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Chapter 4. Soil and Water

Overview of Conservation and Maintenance of Soil and Water Resources

October 2003

Soil and water are critical to the productivity of forest and rangelands. Soil, water and air work together to define basic physical, chemical, and biological properties that support plant growth.

Over the last decade, there has been increased understanding about the importance of forest and range soils to ecological processes in the overall ecosystem. Basic forest and range soil surveys exist for most of California, but monitoring programs and research have advanced during the last decade or so.

Interest in forest and range resources at the watershed level has been even more pronounced over the last ten years. Federal agencies in California have spent millions of dollars for watershed assessment and project review. The State, through such programs as the North Coast Watershed Assessment Program, has followed in a similar vein. Forest and range landowners have also devoted time and money in review of water related issues at the project and watershed level.

These efforts have provided useful information to agencies and landowners. At the same time, they have shown the difficulty of coping with changing conditions, the complexity of linkages between human actions and impacts on natural processes, and the overriding impact of natural events such as wildfire, severe storms, and weather patterns.

Caswell Memorial State Park, San Joaquin County.
Photo courtesy of Don Bain, Geo-Images Project,
Department of Geography, University of California, Berkeley.

Montreal Process indicators for measuring soil and water resources

This criterion addresses several issues pertaining to soil and water resource conservation and maintenance including soil erosion; changes in soil organic matter and chemical properties; toxic substances; changes in stream flow and timing; biological diversity in water bodies; and changes in pH, chemical sedimentation, and stream temperatures.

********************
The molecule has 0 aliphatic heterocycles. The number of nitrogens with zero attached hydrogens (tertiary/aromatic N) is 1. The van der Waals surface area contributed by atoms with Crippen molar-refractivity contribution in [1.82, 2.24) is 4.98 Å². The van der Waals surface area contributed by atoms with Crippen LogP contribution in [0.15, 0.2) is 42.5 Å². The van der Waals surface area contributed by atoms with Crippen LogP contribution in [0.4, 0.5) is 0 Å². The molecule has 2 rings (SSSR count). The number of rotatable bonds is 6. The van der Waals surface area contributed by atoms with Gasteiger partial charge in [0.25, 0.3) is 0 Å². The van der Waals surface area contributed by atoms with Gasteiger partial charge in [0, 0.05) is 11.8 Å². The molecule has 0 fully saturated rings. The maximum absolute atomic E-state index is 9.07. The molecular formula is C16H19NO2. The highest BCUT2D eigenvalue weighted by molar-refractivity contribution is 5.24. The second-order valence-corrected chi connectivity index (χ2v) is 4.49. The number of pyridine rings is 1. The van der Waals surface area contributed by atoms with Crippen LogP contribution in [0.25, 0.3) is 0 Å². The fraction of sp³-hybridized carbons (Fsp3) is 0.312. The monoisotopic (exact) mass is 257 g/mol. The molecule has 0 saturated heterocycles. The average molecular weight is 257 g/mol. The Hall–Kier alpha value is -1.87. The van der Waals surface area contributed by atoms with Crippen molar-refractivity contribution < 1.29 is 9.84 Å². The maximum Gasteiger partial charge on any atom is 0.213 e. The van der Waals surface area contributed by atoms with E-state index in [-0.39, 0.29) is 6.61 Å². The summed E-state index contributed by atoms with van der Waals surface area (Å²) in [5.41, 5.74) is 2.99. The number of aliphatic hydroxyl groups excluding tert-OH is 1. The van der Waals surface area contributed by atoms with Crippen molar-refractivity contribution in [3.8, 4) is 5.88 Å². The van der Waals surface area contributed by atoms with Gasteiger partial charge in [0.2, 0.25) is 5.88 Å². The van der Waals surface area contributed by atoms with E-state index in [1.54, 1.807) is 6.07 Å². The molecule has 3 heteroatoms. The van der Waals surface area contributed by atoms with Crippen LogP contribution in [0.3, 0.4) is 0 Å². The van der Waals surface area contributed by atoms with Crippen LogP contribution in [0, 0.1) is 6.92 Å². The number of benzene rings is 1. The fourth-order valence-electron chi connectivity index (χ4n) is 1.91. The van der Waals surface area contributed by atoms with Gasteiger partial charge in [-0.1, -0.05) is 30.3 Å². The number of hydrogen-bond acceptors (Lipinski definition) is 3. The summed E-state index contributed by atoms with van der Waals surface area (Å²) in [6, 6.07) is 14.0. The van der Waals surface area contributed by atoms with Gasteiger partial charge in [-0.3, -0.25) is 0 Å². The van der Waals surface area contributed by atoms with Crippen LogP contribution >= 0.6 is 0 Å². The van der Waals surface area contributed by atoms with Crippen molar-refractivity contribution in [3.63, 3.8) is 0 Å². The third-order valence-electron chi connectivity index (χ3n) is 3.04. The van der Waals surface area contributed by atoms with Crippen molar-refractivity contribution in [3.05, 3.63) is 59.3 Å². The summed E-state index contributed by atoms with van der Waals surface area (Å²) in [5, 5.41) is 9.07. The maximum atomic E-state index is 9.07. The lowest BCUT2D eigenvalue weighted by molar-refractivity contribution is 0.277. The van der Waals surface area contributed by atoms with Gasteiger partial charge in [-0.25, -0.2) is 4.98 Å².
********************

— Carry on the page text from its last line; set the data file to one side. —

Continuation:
Indicators 18, 21, and 22 assess the condition of soil resources quantified by erosion, composition of the organic materials, and soil compaction. Erosion is commonly viewed as a major threat to soil, water, and related forest and plant resources, particularly agricultural crops. Yet, in a broad ecological context, erosion is a natural process in the building up and wearing down of the land. Forest ecosystems receive much of their nitrogen and other nutrients from the decomposition and recycling of organic matter, including decayed leaves or needles, branches, fallen trees, and roots. When the soil is rich in organic matter, this attribute helps to improve water retention, maintain good soil structure, aid infiltration of water into the soil, store more carbon, and promote growth of soil organisms. Soil compaction occurs when soil particles are physically compressed, eliminating the air spaces, or pores, between the soil particles. Soil compaction is a concern because it can reduce forest growth and increase soil erosion.

Indicators 19, 20, 23, and 24 measure various aspects of the status of water resources related to the healthy functions of forest and range resources. Water is important for domestic use, irrigation, and wildlife. The area of land managed under protective designations is one indicator of the importance placed on water quality by society. Changes in stream flow and timing can cause flooding or low flows. Insufficient flows can cause stream temperatures to rise to levels that are lethal or detrimental to some species of fish. Increased peak flows, or more frequent floods or high flows, can move spawning gravels or accelerate erosion. Either increased or decreased flows could indicate a general decline in watershed health.

Indicator 25 focuses on the area and percent of forest land experiencing an accumulation of persistent toxic substances. If persistent toxic substances are present on forest lands, there is potential for groundwater contamination. Contaminated watersheds may harm fish and wildlife, people who consume the water, and general ecosystem stability within the watershed. It is important to know if there are any toxic substances on forest lands and to what extent, in order to deal with these problems appropriately.

Assessment sections summarizing Chapter 4: Soil and Water Conservation

In this Assessment, FRAP will address the criterion of soil and water conservation for California's forests and rangelands in two on-line technical reports. The Protection of Soil section assesses the health of California's soil resources. Watershed Quality and Assessment discusses the concept of "watersheds" and the importance of them for maintenaning health of the State's water resources.

Literature cited

Montreal Process Criteria and Indicators, 2002. Montreal Process Working Group. 1998. The Montreal Process: what is the Montreal Process? criteria and indicators. Web site accessed February 25, 2002

Roundtable on Sustainable Forests. 2002. Web site accessed February 25, 2002.

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